For veteran cosmic rockers the Moody Blues, building the set list is A Question of Balance.
Forty-three years after the release of the symphonic rock classic Days of Future Passed, the Moody Blues are still at it, regularly touring their music to concert halls worldwide. Three members of the classic era quintet still remain: Justin Hayward (guitar, vocals), John Lodge (bass, vocals) and drummer/vocalist Graeme Edge. The three men — all now in their sixties — tour frequently with three additional members helping to recreate the band’s lush studio aesthetic.
The band has released only one album of new material in the 21st century (2003’s Christmas). Edge allows that the Moodys would “love for somebody to come along and sign the band to a recording contract.” He says that they’re “in permanent negotiations, but there’s nothing on the horizon.”
During the sixties and seventies, Edge says, “we’d spend a month in the studio, and let [album ideas and concepts] grow in there, and have an organic feel to it.” But today’s market is different: “Small independent labels, they want you in and out of the studio in three hours!” He marvels that some labels “start wanting a piece of the road action.” Edge cites several labels’ policy of demanding ten percent of a band’s touring revenue; they use the argument that albums are merely “loss leaders to get people to the concerts.” His position: “They ain’t gonna get that” from the Moody Blues.
So instead the band puts its effort into live performance. The bulk of a Moody Blues concert audience is baby boomers eager to relive their youth, if only for a few hours. But Edge notes that “we see a sprinkling of younger people throughout the audience, which makes us feel very happy.” He quotes Justin Hayward’s explanation of why younger people might find the Moodys’ music appealing: “Well, they’re the same age we were when we wrote the songs!”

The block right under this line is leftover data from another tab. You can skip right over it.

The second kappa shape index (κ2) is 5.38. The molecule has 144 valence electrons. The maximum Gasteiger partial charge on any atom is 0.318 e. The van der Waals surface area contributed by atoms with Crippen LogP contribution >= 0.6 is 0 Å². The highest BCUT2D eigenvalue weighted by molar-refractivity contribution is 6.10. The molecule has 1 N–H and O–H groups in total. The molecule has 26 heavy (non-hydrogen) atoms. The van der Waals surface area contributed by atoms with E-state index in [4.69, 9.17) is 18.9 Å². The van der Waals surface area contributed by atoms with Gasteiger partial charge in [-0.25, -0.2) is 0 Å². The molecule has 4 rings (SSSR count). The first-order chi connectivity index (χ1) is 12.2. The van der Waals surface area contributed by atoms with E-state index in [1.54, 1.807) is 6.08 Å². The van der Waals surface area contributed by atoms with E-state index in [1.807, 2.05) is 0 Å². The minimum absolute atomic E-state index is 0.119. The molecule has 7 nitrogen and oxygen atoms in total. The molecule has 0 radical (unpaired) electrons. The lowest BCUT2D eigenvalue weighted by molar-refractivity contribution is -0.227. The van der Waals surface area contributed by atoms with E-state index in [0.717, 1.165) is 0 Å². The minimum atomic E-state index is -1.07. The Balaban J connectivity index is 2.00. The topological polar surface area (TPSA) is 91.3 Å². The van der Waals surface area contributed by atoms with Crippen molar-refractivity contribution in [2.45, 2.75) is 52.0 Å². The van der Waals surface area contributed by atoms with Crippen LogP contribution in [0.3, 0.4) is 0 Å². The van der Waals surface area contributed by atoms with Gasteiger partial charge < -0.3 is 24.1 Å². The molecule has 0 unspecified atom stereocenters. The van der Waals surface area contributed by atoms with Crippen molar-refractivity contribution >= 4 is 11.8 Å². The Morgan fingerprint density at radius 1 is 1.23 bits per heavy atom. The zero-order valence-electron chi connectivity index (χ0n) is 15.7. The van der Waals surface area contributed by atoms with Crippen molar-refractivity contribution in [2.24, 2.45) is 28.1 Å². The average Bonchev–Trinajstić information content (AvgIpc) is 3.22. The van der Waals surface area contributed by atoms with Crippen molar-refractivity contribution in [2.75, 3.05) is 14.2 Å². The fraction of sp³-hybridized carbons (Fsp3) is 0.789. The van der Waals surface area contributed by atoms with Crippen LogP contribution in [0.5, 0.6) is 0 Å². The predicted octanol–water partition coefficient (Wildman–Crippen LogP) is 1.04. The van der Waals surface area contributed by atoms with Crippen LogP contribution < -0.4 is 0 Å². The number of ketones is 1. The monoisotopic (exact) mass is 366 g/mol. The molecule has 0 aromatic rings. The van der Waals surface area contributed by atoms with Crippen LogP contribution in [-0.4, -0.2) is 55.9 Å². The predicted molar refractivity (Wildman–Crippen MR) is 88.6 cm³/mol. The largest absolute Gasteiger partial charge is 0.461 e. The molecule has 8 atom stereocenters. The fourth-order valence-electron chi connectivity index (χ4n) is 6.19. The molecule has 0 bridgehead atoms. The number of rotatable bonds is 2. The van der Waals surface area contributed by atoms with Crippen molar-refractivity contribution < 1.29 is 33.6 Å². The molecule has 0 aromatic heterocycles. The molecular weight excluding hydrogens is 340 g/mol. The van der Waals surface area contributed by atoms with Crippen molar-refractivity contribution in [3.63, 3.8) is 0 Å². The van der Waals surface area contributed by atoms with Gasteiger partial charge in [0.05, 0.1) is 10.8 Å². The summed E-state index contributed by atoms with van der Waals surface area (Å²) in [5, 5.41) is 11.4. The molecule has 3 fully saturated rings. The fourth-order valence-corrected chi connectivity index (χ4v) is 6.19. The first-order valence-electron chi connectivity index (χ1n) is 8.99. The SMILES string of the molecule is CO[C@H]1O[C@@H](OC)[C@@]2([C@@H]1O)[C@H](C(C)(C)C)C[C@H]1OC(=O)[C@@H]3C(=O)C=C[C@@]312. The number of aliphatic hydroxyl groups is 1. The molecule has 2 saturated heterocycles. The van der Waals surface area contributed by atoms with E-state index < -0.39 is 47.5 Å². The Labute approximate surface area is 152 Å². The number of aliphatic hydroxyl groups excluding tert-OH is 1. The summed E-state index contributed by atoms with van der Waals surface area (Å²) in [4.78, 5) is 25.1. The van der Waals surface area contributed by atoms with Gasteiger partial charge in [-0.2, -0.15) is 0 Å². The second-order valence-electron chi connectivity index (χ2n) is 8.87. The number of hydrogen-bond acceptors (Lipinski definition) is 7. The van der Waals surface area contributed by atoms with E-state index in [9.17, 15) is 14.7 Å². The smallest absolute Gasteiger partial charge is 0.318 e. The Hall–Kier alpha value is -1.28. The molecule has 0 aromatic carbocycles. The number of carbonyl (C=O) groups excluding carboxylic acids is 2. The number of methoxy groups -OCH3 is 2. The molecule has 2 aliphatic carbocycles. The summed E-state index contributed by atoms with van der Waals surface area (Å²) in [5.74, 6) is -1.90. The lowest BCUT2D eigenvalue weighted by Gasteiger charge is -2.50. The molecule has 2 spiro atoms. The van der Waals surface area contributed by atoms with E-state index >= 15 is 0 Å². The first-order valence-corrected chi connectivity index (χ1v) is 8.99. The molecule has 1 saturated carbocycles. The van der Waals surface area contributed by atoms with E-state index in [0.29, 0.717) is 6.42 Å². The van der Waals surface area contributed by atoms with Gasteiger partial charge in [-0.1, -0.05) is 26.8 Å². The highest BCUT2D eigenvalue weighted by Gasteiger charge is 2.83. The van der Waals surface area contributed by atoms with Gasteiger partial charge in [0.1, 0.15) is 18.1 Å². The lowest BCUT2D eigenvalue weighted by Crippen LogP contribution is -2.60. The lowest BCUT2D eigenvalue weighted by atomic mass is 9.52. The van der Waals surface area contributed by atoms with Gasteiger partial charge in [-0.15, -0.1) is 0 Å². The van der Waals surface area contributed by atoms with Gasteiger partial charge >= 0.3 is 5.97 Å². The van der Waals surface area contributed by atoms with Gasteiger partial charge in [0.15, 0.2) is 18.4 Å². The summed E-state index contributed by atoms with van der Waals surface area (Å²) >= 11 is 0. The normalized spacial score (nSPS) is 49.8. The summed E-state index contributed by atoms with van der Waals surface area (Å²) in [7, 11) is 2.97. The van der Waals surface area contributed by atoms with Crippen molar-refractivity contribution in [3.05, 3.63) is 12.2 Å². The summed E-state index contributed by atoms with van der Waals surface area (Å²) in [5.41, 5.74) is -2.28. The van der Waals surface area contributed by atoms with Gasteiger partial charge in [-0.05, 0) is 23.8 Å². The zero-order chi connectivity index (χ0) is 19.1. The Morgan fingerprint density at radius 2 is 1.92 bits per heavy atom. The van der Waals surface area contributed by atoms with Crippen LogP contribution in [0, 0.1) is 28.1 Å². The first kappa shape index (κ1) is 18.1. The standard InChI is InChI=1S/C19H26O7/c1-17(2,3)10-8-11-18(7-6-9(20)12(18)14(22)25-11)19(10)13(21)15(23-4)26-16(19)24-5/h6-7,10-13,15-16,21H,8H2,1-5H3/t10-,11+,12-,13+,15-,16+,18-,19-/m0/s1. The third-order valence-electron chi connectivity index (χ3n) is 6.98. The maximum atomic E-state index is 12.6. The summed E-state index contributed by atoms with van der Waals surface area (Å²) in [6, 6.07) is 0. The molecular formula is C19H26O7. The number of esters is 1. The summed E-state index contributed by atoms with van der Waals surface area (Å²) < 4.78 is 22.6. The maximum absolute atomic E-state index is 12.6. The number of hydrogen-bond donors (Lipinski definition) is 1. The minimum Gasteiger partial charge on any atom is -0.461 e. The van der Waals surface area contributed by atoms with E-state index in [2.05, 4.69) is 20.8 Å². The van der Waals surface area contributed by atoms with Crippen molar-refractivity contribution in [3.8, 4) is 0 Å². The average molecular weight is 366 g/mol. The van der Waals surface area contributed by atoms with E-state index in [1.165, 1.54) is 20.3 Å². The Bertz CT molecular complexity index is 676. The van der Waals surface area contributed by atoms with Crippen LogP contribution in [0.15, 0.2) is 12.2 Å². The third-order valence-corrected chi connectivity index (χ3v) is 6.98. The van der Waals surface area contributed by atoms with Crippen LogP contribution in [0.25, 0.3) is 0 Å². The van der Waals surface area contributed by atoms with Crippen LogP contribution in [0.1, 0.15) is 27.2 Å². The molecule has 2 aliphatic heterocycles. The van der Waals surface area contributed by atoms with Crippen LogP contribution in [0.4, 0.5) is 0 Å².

In recent years there have been several live tours re-creating classic albums from the psychedelic era. Besides Brian Wilson
‘s high-profile tours, Love
‘s Arthur Lee
performed 1967’s Forever Changes
in concert worldwide. And in 2008 the Zombies
performed their 1968 album Odessey and Oracle
[sic] to wide acclaim. The Moody Blues’ Days of Future Passed
seems ripe for such a treatment.
“We have considered it,” Edge admits, “but there’s a problem: we wouldn’t have somebody else sing a Mike Pinder song. It wouldn’t be right; there’s a phoniness to that. So we’d rather present a nice mix-and-match from all of the records.” Keyboardist, singer and Mellotron wizard Mike Pinder lost his taste for touring and retired from the band in 1978; flautist/vocalist Ray Thomas retired for health reasons in 2002.
A highlight of the current tour is the VIP Package. In addition to a seat at the show, VIP purchasers get a pre-show audience with the band. “It’s a new idea; I’m a bit nervous about it,” Edge admits. “We’ll come out and answer questions. The promoter says, ‘What you’ve got to do is just tell them some amusing stories from on the road.'” After a pregnant pause, Edge bursts into laughter and says, “I don’t know if I’ll be able to say those; there might be some young people there!”
A typical 21st century Moody Blues concert includes all the hits, but the band balances those with a selection of deep album cuts for the hardcore fans. “There’s the big six — as we call them — that we have to play,” Edge says. “And I agree with people; we should play them. I’m not one of those people that says, ‘I’m so bored with playing those.’ My whole life was changed by ‘Nights in White Satin,’ and I love it every night.
“During certain songs — ‘Tuesday Afternoon,’ or one of the old big favorites — I love to look down into the audience,” Edge explains. “As we start the song, I’ll see people lean in to each other and openly say, ‘Oh, I love this one.’ You draw energy from that, and use it in the show. Every one of us is an old ham; we love playing live.
“But we’re always polishing the diamond, as we say. We’re often putting a ‘new old song’ into the show; every time we go out on tour, we probably put five or six new-old ones in. I’m lobbying to get ‘Gypsy’ [from 1969’s To Our Children’s Childrens’ Children] into the show; we haven’t played that for awhile. I can show off on the drums a bit on that one, y’know.” Pausing conspiratorially, Edge adds, “Which I enjoy.”
Read Bill Kopp’s Moody Blues concert review here.
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